Shurman then won the Bettor Racing/HPQualify.com tourney Sept. 3, putting his points total at 11,425.
But just as Shurman had begun to take the Tour title seriously, he was passed by Christopher Skotz of Campbell, Calif., who finished second in an Ellis Park/Horsetourneys.com event Sept. 24 to give him two firsts, two seconds, and a fourth for 11,600 points.
Around that time, a name Shurman had never seen before also appeared as a threat: Wayne A. Collier of Slidell, La. Collier hadn’t earned a single Tour point until he won and qualified at Fairplex Park on Sept. 23 and then won another Fairplex tourney on Sept. 25 before finishing second in an online Ellis Park/Horsetourneys.com contest on Sept. 30.
“All of a sudden, Collier had 8,100 points from just three cashes and threatened to blow past us,” Shurman said.
Shurman regained the lead in the standings with a win in the TwinSpires.com Handicapping Series on Oct. 29, which gave him three firsts and two seconds for 13,200 points. For the year, Shurman ended up with three tournament wins, four seconds, two thirds, and a fourth.
When the dust had settled, Collier ended up with three wins, a second, and a third, finishing second to Shurman with 12,675 points and collecting $25,000. Prize money was paid to the top five this year: Skotz received $15,000 for third with 11,775 points; Gaylord Grundy of Airdrie, Canada, received $7,500 for fourth with 11,600 points; and Mark Streiff of Mission Viejo, Calif., received $2,500 for fifth with 10,350 points. Paul Weizer of Leominster, Mass., just missed cashing with 10,300 points.
Shurman said the money wasn’t his primary motivation; it was more about competing with other handicappers.
“This is something I’ll have forever,” he said. “The money isn’t the main thing, but it does help justify what we do with friends and family. Some will ask if I’m doing any poker tourneys over the weekend, and I have to explain it’s horse racing.”
Shurman will play in his 10th straight NHC finals, a record he shares with Sally Wang Goodall of Las Vegas, Trey Stiles of Houston, and Robert Bertolucci of San Mateo, Calif. His best finish came in 2009, when he was third and won $100,000. Shurman’s younger brother William, 53, has qualified for the NHC the last nine years himself. William’s best finish came at NHC VI in 2005, when he placed sixth after being the Day 1 leader.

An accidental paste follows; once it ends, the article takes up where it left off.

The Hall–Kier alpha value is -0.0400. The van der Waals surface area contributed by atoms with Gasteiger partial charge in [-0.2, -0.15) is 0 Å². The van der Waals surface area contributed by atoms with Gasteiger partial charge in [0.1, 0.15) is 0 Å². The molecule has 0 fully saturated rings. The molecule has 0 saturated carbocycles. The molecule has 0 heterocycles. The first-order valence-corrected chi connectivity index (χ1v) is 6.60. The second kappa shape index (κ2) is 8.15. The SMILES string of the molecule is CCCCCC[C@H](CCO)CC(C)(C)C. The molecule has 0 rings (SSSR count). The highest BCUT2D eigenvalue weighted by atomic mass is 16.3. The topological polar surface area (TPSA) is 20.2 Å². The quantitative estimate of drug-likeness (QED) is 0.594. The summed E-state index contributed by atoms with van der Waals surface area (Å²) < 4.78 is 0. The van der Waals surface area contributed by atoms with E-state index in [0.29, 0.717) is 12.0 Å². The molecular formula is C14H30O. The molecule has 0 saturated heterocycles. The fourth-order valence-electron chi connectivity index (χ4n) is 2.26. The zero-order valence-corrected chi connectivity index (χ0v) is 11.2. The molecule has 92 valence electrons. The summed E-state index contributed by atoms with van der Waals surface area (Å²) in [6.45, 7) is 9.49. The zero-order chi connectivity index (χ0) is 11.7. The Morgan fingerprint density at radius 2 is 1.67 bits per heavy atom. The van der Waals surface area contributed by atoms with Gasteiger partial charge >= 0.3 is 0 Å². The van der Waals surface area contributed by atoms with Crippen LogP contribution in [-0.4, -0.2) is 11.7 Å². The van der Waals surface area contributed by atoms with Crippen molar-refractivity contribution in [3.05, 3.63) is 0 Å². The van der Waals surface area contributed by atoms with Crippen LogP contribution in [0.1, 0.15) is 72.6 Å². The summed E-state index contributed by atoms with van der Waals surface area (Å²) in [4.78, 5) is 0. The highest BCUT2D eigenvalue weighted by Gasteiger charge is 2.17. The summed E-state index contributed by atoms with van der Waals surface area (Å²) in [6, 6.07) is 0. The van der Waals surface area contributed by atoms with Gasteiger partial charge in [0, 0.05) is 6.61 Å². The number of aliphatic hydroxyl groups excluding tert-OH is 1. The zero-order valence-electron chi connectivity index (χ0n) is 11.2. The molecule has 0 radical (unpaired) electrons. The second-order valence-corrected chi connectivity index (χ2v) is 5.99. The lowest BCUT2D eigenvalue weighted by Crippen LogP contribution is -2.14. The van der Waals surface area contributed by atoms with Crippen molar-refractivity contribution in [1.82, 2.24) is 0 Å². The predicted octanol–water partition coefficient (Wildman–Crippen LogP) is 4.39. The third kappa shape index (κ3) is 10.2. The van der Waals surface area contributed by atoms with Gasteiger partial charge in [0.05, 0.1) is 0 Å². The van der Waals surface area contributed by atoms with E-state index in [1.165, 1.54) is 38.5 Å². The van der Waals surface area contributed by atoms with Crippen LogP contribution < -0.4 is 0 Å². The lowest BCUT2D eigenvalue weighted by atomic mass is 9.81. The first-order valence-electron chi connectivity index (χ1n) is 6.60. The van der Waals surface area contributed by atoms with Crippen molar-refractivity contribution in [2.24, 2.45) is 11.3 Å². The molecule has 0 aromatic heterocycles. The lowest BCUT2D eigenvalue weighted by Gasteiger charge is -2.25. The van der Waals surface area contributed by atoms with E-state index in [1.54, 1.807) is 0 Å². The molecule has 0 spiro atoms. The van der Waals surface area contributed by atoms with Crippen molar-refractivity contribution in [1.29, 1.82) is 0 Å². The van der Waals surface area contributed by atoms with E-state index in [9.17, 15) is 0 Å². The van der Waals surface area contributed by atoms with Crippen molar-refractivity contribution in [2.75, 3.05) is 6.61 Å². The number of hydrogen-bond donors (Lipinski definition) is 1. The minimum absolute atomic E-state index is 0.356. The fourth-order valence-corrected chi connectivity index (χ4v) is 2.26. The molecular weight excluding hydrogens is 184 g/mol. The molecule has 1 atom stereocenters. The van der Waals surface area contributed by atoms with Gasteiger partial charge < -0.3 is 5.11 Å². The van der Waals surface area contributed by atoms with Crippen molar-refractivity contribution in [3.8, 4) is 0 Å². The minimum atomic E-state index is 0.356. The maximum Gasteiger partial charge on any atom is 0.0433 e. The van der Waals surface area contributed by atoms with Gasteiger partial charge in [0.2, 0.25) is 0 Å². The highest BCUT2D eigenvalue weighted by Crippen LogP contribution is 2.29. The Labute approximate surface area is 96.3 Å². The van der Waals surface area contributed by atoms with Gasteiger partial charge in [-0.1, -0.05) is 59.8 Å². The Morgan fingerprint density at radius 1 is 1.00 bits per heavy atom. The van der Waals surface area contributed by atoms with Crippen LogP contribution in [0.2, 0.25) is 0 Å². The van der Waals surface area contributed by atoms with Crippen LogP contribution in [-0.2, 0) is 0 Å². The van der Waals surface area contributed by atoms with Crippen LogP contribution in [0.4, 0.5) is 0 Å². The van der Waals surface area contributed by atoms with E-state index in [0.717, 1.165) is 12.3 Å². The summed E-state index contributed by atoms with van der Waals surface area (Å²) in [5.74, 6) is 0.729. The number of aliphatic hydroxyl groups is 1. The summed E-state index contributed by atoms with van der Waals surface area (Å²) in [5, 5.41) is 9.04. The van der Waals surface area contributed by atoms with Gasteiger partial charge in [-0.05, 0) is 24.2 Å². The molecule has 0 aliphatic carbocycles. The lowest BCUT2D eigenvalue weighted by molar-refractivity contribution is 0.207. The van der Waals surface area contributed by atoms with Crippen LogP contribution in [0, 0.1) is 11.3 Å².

Shurman acknowledged that playing for the $2 million bonus does add pressure, but said he doesn’t plan to change the way he handicaps or plays the tournament during the NHC finals, which will be held in a ballroom setting for the first time with a record number of finalists.
“My goal, as it is every year, is to be in the mix on Day 2,” Shurman said. “From there, you just hope it’s your day.”
Keith Chamblin, the NTRA’s vice president of marketing, applauded Shurman’s accomplishment and wished him luck in the NHC finals, which is expected to give out around $1.65 million in prizes, up from $1.05 million last year.
“We had 4,609 sign up for the Tour this year, so he beat a lot of great handicappers,” Chamblin said. “We just did a survey that showed that 18 percent of NHC Tour members play in 10 or more tournaments a year, and 74 percent say the Tour motivates them to play more. We hear the complaints of some tournament formats and the points system and other things that we’re always trying to improve, but at the end of the day the advent of the Tour has increased additional play.”
Shurman is on the NTRA Players’ Committee, which meets to discuss tournament rules and offers input to the NTRA. He said chasing the title and talking with fellow competitors has helped him formulate more ideas.
“There’s a bunch of people who travel to a lot of these tournaments and spend their time and money, but they might only be competing for berths to the finals,” he said. “That’s hard to keep doing, so we need to find a way for these events to have more prize money.”
The other NHC finalists will be trying to beat him at the end of the month, but that other goal of pumping up the purses in the qualifying tournaments is something they’ll all be cheering for him to accomplish.
Especially if they’re ever “forced” into chasing the NHC Tour championship themselves.
Congratulations! Steve "red sox" Flaherty